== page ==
Sometimes we keep things to ourselves that shouldn’t be kept. They slowly become skeletons in a closet littered with cobwebs. There they sit on shelves barely able to hold the weight of the matter, waiting to be dusted off and shared. Like books in the Library of Alexandria, scrolls of wisdom with whom some use for pure power. We read the book again to be sure it is one we want to allow the world to uncover.
I could probably write about the secret of eternal life, time travel, or the answer to the meaning of life. If I did, only a certain few would know. Heck, most of you would probably not believe me. I don’t think I need to remind you that I am a fisherman and a stereotypical fisherman might bend the truth at times. Whether or not I am stereotypical is decided by one who reads this. Even the secrets I allow through the filter of my meandering style of writing might even be kept secret by some reader out there. Yet another trunk of secrets in a distant Alexandria similar to my own, collecting dust and cobwebs until the moment they pass along an idea that becomes a legend. Progress is the key to the trunk. The oldest ideas die the hardest.
When I tie a fly, I like to mix it up. Automatically, we who tie gain an upper hand. Why? Well, it is simple. We can tie something different, and in head and tailwaters alike, we catch fish based solely upon the idea that sometimes all that is required is a subtle change to a working pattern. Today the secret being shared is based upon the RS2. A fly, that for years I denied and disrespected based upon the idea that it has a certain lack of pizazz. In short, the traditional fly sickens me. Why on Earth do we tie these on straight-shank hooks? Tradition? The fly has been seen by every western fish, lets change it up. Let us progress the sport rather than get bogged down in some traditions. Tying flies is a legacy, not tradition, things don’t work like they used to. We can build a fly rod from bamboo, machine a reel by hand, forge steel for guides and be as traditional as possible with the art. I’ll be damned if I tie a Royal Coachman on the end of it. We have to move away from tradition yet keep it alive to progress in the art of tying.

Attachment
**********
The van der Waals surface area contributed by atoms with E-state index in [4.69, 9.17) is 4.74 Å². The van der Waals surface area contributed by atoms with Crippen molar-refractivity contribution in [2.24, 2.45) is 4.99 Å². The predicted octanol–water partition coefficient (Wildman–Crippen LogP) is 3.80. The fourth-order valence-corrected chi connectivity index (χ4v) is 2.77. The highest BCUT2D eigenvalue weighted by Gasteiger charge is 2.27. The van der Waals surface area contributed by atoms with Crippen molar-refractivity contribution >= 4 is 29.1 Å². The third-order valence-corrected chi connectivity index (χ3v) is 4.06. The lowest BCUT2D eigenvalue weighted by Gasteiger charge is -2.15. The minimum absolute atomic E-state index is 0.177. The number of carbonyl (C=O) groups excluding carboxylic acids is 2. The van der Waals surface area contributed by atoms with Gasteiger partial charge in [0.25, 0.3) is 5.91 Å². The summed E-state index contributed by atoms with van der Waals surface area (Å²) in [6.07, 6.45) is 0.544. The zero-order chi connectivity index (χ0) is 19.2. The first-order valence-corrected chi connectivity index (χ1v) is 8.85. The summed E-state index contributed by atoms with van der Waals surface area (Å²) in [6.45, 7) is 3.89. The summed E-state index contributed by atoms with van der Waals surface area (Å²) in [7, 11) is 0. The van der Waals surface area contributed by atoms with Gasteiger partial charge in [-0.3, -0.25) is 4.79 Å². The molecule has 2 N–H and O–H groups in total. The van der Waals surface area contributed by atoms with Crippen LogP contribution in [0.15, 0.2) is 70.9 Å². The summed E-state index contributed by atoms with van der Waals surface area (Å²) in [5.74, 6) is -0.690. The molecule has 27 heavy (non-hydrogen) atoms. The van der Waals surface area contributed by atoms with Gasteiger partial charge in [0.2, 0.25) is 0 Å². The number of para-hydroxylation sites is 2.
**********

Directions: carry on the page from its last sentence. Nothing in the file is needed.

Tailwater fishing for me is a challenge. Technical fish, easy to read water. It is the best place to hone certain skills or weed out non-working patterns. The Arkansas River is the test water for most of my flies. It is close and I know the water well enough to say, with conviction, that a pattern will not work. Still, the fish are dumb enough to take certain patterns that might work in a different season on a different river, but not so dumb that they will eat any fly you throw. Fishing was slowing enough on the river that I would not return without some new designs. I returned home from work one day and began to research the RS2 and to see all of the ways that this fly is butchered. It is really sickening to see that horrible straight-shank, scissor cut, over dubbed, no taper, monstrosity. On the flip side of the coin, the ultra flashy, under dubbed, over garnished, fly brings my blood to boil. The idea of the original fly is fantastic. It is a naturally shaped, naturally colored, hatching insect. Build from here.